There is nothing quite so satisfying as making your own fresh pasta. I love making my own pasta because it takes in so much more of the flavour of the sauce, it makes pasta a whole dish, rather than a tasty sauce on top of a dry pile of bland pasta.
The key to smooth, silky pasta is not to overwork the dough, but to make sure you knead it enough to activate the gluten. Don’t worry if you don’t get it on the first go, it’s all about getting a feel for finding that balance. Here is how I make my pasta-
Step One- Make a mound with 500g of plain flour and a decent pinch of salt and then shape it into a volcano shape with a deep central crater. Add 4 eggs and whisk them with a fork gently, just enough to break the yolk but not to disturb the flour yet.
Step Two- Continue whisking incorporating a little more flour from the volcano as you go. Once most of the flour has been incorporated and it has a crumbly texture start mixing it together with your hands instead. Make the crumbly mixture into a mound again and add a splash of water and start kneading. Keep adding a splash of water at a time until it makes a slightly sticky dough.
Step Three- Sprinkle some flour on the bench and continue kneading until smooth and elastic. Add more flour to the bench as needed. When kneading I push and roll with my palm and then rebuild and push and roll and rebuild, over and over again.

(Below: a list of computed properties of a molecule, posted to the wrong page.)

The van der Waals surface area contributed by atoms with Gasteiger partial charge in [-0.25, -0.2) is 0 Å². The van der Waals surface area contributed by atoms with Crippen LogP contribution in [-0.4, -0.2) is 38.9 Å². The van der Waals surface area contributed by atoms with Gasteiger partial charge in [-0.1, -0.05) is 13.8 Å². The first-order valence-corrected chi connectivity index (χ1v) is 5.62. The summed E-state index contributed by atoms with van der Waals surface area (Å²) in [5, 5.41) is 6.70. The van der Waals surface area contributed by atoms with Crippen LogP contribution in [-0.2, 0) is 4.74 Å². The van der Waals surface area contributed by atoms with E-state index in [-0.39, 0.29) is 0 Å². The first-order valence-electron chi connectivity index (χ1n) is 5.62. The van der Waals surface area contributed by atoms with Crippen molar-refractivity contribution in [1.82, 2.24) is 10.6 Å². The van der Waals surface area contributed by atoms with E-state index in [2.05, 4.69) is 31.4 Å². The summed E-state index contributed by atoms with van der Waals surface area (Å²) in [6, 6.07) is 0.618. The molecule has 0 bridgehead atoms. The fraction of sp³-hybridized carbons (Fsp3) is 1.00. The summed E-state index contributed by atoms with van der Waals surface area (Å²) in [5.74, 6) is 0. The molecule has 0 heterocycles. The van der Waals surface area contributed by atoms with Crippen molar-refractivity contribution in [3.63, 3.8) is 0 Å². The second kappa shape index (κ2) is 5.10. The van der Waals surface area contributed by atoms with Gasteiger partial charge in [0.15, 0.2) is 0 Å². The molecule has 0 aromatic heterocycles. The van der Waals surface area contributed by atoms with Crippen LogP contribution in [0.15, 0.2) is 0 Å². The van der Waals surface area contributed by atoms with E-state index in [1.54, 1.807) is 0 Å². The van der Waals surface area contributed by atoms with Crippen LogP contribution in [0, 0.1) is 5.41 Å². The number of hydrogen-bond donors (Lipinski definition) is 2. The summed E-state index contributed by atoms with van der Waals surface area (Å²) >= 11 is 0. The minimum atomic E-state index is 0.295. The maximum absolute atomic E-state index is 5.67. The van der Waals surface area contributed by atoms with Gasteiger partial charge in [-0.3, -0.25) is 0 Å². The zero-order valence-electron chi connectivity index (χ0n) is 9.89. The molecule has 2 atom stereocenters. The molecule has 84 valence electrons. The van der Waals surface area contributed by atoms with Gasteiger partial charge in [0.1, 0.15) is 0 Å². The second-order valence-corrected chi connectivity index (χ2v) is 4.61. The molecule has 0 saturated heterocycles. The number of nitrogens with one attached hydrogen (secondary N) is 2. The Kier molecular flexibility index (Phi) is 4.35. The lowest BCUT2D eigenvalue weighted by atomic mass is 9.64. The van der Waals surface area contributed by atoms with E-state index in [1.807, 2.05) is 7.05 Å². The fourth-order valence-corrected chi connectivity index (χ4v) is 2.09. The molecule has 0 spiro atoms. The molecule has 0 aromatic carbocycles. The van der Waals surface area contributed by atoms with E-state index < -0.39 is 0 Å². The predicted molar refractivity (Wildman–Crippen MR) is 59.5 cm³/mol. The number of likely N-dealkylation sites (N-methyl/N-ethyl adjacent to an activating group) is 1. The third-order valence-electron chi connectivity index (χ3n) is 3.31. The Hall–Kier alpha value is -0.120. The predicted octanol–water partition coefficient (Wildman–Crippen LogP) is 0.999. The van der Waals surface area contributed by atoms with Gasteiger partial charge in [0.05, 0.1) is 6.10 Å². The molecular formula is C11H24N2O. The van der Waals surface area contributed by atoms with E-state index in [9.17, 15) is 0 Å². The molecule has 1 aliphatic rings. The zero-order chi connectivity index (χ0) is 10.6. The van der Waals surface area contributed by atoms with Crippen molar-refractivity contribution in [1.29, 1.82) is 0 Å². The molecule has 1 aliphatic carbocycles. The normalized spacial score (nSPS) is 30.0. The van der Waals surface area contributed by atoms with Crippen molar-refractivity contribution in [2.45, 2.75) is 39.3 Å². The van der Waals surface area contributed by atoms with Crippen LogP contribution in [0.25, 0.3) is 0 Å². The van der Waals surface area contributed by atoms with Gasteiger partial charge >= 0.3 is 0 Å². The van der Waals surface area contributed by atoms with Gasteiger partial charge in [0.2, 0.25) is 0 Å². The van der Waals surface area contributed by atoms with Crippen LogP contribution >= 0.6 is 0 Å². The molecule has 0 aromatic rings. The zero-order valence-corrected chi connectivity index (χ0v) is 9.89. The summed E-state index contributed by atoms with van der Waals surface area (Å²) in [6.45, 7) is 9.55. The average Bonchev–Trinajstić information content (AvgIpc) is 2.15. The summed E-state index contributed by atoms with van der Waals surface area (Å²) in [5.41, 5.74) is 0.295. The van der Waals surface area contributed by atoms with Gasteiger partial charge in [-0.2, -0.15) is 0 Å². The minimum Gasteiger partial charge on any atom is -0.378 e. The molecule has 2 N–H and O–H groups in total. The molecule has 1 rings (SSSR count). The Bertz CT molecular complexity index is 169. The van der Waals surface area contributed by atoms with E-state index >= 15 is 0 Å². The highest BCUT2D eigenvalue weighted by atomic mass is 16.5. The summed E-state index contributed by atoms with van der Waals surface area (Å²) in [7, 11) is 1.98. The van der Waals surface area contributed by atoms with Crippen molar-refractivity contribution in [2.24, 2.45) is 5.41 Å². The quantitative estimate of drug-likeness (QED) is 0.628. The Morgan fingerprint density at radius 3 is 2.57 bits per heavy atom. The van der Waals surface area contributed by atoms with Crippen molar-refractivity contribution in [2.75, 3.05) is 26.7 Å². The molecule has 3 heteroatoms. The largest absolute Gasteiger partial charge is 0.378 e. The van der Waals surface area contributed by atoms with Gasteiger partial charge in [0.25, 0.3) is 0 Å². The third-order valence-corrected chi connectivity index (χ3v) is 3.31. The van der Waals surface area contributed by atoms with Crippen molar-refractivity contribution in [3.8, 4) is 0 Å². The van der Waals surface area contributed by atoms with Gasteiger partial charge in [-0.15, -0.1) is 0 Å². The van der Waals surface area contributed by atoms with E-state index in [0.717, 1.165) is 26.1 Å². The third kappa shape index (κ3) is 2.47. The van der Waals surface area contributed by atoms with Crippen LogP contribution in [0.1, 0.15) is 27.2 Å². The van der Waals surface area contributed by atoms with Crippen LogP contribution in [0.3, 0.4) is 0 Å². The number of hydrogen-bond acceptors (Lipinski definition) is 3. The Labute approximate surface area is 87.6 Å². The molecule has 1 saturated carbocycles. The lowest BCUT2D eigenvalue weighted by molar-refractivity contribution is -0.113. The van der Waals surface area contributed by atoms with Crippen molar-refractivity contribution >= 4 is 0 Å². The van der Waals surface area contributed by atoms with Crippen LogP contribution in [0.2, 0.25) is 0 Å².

Step Four- By the end it should look like the photo above. Now its time to start rolling. Set your pasta roller to the thickest setting, break off about a handful of dough and work into a disc shape, then you can start feeding it through the rollers. If it sticks and tears, sprinkle some extra flour over the pasta and the rollers. If it is not feeding through easily, but is not sticky, try adding some olive oil- not water.
Step Five- Fold it in half after each go through the rollers and do it on each setting for three rolls, or a bit longer if you have had any tears as you go. Change the settings on the roller to be thinner and thinner until it is at the required thickness. Hang until all of the pasta has been rolled out. I use either a broom between two benches or a small clothes airer. I also put a tea towel underneath to make sure that it doesn’t stick. Once all the pasta is rolled out, continue as required for your recipe. Make sure you have more room in the pot than you would normally use for dry pasta.
Step Six- Fall in love with fresh pasta and never want to use dry pasta again. Actually, I lie, dry pasta is good for dry sauces like oil based ones or just use less sauce. Fresh is best for creamier sauces and ones that are perfect for mopping up with bread afterwards.